Pupils from Diggle Primary School choir started the festivities with a selection of carols at, a full to overflowing, Diggle Band Club.
Fuelled on minced pies and mulled wine, the gathering led by Diggle Band made their way to the Christmas tree opposite Wharf Mill where Christmas competition winners, Jane Anderson and Dylan Jackson from Diggle School, turned on the tree lights.
Rev Duncan Rhodes said, “It’s wonderful to see so many people enjoying this event, singing carols and celebrating Christmas together as a community.”
Mark Brooks, chairperson for the Diggle Community Association said, ” The light-up Christmas event takes a lot of fundraising, planning and organising but it’s worth it to see so many people from the village enjoying themselves.’
Special thanks go out to: The Diggle Community Association, Cllr Nikki Kirkham, Diggle Primary School, Diggle Band, Diggle Band Club and local residents
After an avalanche of interest and suggestions Oldham Council can reveal the name of our new gritter is Nicole Saltslinger. Named after the former Pussycat Doll and X-Factor judge Nicole Scherzinger the now famous yellow gritter has become the most famous vehicle in the country over the last few weeks.
Recently we asked primary school children from across the borough to ‘prove their salt’ and come up with a fitting name for the new addition to our fleet. After a ‘snow’ start the number of entries snowballed by the day and we eventually ended up with hundreds to choose from, including Gritney Houston, Spready Eddie and even Andy Gritchie, after the former Oldham Athletic favourite. The competition also really caught the imagination of the ‘gritterarati’ and it received wide spread national coverage in newspapers, websites, TV and radio.
The winning entry was sent in by Eve McGrath, who attends Royton Hall Primary School. We ploughed through hundreds of entries and Eve was the only youngster who came up with the unique and fun name. The 10-year-old decided on Nicole Saltslinger as she is a fan of the Saturday night entertainment show. Eve made the trip down to our depot at Moorhey Street for a special naming ceremony.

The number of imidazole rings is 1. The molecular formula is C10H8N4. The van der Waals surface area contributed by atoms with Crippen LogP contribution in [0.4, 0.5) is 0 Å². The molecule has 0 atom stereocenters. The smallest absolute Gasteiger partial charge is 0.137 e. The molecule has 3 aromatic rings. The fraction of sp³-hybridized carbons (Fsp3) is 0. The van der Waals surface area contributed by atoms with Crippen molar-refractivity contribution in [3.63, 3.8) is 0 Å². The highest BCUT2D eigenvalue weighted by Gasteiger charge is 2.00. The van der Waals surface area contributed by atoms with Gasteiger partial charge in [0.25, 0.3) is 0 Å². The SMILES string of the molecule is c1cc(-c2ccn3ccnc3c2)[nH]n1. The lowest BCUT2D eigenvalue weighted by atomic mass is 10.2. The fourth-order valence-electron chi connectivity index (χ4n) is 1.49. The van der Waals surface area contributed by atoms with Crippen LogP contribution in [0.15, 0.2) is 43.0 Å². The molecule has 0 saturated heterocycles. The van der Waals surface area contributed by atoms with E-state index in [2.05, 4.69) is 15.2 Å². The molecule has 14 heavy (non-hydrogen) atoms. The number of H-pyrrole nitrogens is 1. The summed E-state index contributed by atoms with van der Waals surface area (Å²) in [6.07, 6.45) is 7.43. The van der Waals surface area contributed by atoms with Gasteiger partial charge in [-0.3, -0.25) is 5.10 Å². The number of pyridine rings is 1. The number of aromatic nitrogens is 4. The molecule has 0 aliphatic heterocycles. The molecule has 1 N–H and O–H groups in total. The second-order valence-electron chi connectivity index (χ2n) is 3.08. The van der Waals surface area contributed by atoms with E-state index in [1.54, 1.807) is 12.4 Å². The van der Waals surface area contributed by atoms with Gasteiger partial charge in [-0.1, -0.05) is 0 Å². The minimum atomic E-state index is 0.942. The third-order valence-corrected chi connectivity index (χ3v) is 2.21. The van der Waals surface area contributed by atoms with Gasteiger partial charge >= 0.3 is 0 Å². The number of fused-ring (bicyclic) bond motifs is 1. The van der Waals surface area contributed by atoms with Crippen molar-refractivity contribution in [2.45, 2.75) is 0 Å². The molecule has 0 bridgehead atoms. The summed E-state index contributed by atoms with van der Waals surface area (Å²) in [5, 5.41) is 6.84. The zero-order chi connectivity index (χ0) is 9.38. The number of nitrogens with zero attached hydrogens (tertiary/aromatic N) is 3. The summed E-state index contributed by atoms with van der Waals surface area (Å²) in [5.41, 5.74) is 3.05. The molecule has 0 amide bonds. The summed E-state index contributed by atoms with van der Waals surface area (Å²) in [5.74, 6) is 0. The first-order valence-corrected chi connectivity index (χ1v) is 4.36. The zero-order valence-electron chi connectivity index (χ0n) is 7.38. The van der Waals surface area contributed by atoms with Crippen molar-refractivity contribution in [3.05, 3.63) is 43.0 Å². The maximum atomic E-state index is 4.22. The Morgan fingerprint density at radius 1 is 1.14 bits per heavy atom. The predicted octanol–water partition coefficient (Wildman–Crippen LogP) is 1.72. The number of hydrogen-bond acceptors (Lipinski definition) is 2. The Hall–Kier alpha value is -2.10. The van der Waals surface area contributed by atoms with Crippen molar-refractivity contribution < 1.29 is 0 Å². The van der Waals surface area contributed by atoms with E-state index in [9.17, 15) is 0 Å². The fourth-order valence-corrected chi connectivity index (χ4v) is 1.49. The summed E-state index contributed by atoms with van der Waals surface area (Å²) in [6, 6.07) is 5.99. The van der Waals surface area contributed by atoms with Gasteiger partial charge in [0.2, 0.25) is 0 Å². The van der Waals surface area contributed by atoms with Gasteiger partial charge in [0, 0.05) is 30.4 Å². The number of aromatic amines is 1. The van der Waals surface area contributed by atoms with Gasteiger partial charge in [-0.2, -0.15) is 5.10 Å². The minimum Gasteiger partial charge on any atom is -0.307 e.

Nicole will now join Freddie Salted; Grittersaurus; Goliath; Walter the Salter; Gritterbug; Gritney Spears; Gritanator and Thor, helping to keep the borough’s roads moving safely when the snow and ice appear.
Councillor Fida Hussain, Cabinet Member for Environment Services, said: “Firstly we’d like to thank Eve for coming up with such a great name. We’re delighted with how well the competition took off. It captured the imagination of Oldham residents and the whole nation. It was intended as a bit of fun and we even treated the silly suggestions with a pinch of salt.
‘We ran a similar competition a few years ago which was also really well received but this time I think we’ve taken it up a notch.
“In Oldham we’re usually hit quite hard when the snow begins to fall and we have an excellent team who work tirelessly to keep the roads clear and the borough moving. Our gritters obviously play a vital role in that and so it’s nice that we can have a bit of fun by running competitions like this whilst teaching young people about road safety.”
To keep residents fully informed of any developments the Oldham Council website – http://www.oldham.gov.uk/winter – will be updated continually and feature the latest news on school closures, gritting routes, locations of grit bins and grit sales.
Our First Response service will use its Twitter account @oldhamalert to inform followers of school and road closures or incidents.
These will also be retweeted for residents using the Council¹s account @oldhamcouncil and updates will appear via the local media.
A successful Round 2 joint funding bid by Oldham Council and Oldham Coliseum Theatre has seen Arts Council England approve a grant worth £7.1m towards the project.
Alongside a future fundraising contribution agreed with Oldham Coliseum Theatre, this now triggers the green light for it to move from its Fairbottom Street home to a new state-of-the-art facility including a 550-seat main auditorium and a 170-seat studio theatre with improved front-of-house facilities.
The new-build project will be a central part of Oldham’s Cultural Quarter and will be located on the current Southgate Street car park site, with a frontage on Union Street.
This will connect the Coliseum Theatre with the other cultural jewels of a new Heritage and Arts Centre linked with Gallery Oldham, Library and Lifelong Learning centre.